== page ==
Memberships of learned and other societies by election: Fellow of the Royal Society of Arts, Fellow of the Royal Historical Society; former Committee Member, Association Internationale des Études Patristiques; Member, Société internationale pour l'étude de la philosophie médiévale; Member, The Nikaean Club (ecumenical liaison on behalf of the Archbishop of Canterbury); Member, Ecclesiastical Law Society; Member, Ecclesiastical History Society; Past Member, The London Society for the Study of Religion, Founding member, Society for Ecumenical Studies.

Consultancies: Member, The British Academy Committee for the Auctores Britannici Medii Aevi; Past Member, The British Academy's study group of 1980 on computer production; Member, The Faith and Order Advisory Group of the Church of England General Synod (1986-96) Consultant to and Editor for the Archbishops' Group on the Episcopate, whose Report Episcopal Ministry was published in November 1990; Member of English Anglican - Roman Catholic Committee, 1996- ; Church of England official observer at the World Methodist Council Oxford Institute of Methodist Studies, 1986, and invited to attend in the same capacity in 1992; Consultant to Church Union theological committee; Consultant to 'Disciples of Christ in Community' project, University of the South, Sewanee, Tennessee. Consultant to University of Pennsylvania Museum on exhibition, 1995; Consultant to Conference of Anglican-Old Catholic Theologians, September 1993.

Public service work

I have served for more than a decade and a half on, or as a consultant to, theological and ecumenical committees. I continue to foster a serious attempt to establish ecumenical theology as an academic discipline through a series of initiatives.

On issues of academic freedom and academic standards, I have published a series of articles in the Times Higher Education Supplement and the Oxford Magazine: I gave oral evidence to the Nolan Committee in January 1996 and to the Dearing Committee in 1997, on behalf of the Council for Academic Freedom and Academic Standards, for which I serve as Public Policy Secretary and do a good deal of case-work.


  The Works of Anselm of Canterbury (in translation), Oxford University Press, World's Classics, edited with Brian Davies, due July 1998.
Discipline and Justice in the Church of England (Gracewing, 1998) (proof stage).
Getting it wrong: the mediaeval epistemology of evil (Brill, Leiden, in production).
Calling Academia to Account (Open University Press, in production, forthcoming, 1998).
The Reception of the Faith SPCK (1997), 250pp.
Method in Ecumenical Theology, Cambridge University Press (1996), 233pp.
Filozofia i Teologia w, Sredniowieczu (Krakow, 1996), 201pp.
Tra Fede e Regione, Edizioni Culturali Internationali (Genova, 1996) 165pp.
Anselm, Aosta, Bec and Canterbury, ed. (with David Luscombe), Sheffield Academic Press (1996), 394pp.
Communion et réunion: Mélanges J. M. R. Tillard, ed. G. R. Evans and M. Gourgues, Bibliotheca Ephemeridum Theologicarum Lovaniensium, CXXI (Peeters, 1995), 431pp.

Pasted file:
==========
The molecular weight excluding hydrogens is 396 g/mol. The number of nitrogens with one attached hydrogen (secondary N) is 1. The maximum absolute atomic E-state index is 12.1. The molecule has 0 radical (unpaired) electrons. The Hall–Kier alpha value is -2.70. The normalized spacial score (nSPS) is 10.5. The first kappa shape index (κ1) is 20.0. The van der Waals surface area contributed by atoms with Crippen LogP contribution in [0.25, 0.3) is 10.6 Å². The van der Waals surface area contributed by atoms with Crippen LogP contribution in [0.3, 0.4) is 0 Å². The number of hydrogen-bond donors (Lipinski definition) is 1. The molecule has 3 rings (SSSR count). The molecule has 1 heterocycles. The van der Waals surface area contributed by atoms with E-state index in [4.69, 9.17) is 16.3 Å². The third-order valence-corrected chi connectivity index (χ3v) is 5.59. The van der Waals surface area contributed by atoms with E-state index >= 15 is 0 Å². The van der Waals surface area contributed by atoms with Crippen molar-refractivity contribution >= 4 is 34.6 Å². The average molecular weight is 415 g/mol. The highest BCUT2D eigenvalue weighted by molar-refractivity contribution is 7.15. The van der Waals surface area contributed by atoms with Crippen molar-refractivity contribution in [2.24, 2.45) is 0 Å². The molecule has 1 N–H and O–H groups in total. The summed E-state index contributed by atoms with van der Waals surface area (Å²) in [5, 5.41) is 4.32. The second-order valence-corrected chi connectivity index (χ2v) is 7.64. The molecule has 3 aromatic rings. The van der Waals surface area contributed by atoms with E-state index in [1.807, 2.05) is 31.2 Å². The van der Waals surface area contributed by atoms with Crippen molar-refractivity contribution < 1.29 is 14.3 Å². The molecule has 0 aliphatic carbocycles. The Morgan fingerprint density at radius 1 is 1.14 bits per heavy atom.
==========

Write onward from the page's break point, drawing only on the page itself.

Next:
Encounters for Unity, ed. with Diane C. Kessler and Lorelei Fuchs, The Canterbury Press (1995), 234pp.
The Church and the churches: Toward an Ecumenical Ecclesiology, Cambridge University Press (1994), 329pp.
Philosophie und Theologie im Mittelalter, Kohlhammer (1994), in German).
Philosophy and Theology II: The Middle Ages, Routledge (1993), 139pp.
Problems of Authority in the Reformation Debates, Cambridge University Press (1992), 328pp.
The Anglican Tradition: a Handbook of Anglican Sources (ed. with J. Robert Wright), SPCK (1991), 620pp.
Authority in the Church: a challenge for Anglicans, Canterbury Press (1990), 147pp.
Anselm, Chapman (1989), 108pp.
Christian Authority: Essays in Honour of Henry Chadwick, Oxford University Press (1988), 353pp.
Atlas of the Christian Church (ed. with Henry Chadwick) (Equinox and Macmillan, 1988), translated into Dutch, French, Japanese, German, and other languages.
Bernard of Clairvaux: Spiritual Writings (tr.), Classics of Western Spirituality (St. Paul Publications/SPCK, 1987), 296pp.
The Thought of Gregory the Great, Cambridge University Press (1986) (reprinted and now in paperback), 164pp.
The Works of Gilbert Crispin, ed. with Anna Abulafia, British Academy Mediaeval Texts Series (1986).
The Logic and Language of the Bible: The Road to Reformation, Cambridge University Press (1985), 192pp.
The Anselm Concordance (Kraus, 1984) (4 vols.), 1923pp.
The Logic and Language of the Bible: The Earlier Middle Ages, Cambridge University Press (1984) (reprinted, now in paperback), 199pp.
The Mind of St. Bernard of Clairvaux, Oxford University Press (1983) (reprinted), 239pp.
Alan of Lille, Cambridge University Press (1983), 249pp.
Augustine on Evil, Cambridge University Press (1983) (reprinted, now in paperback and translated into Italian and Portuguese), 198pp.
Alan of Lille: The Art of Preaching, Cistercian Publications (1981), 169pp.
Anselm and a New Generation, Oxford University Press (1980), 212pp.
Old Arts and New Theology, Oxford University Press (1980), 232pp.
Anselm and Talking about God, Oxford University Press (1978), 202pp.
More than a hundred and forty articles in refereed journals and contributions to books and encyclopaedias.

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Cambridge University Reporter, 3 June 1998
Copyright © 1998 The Chancellor, Masters and Scholars of the University of Cambridge.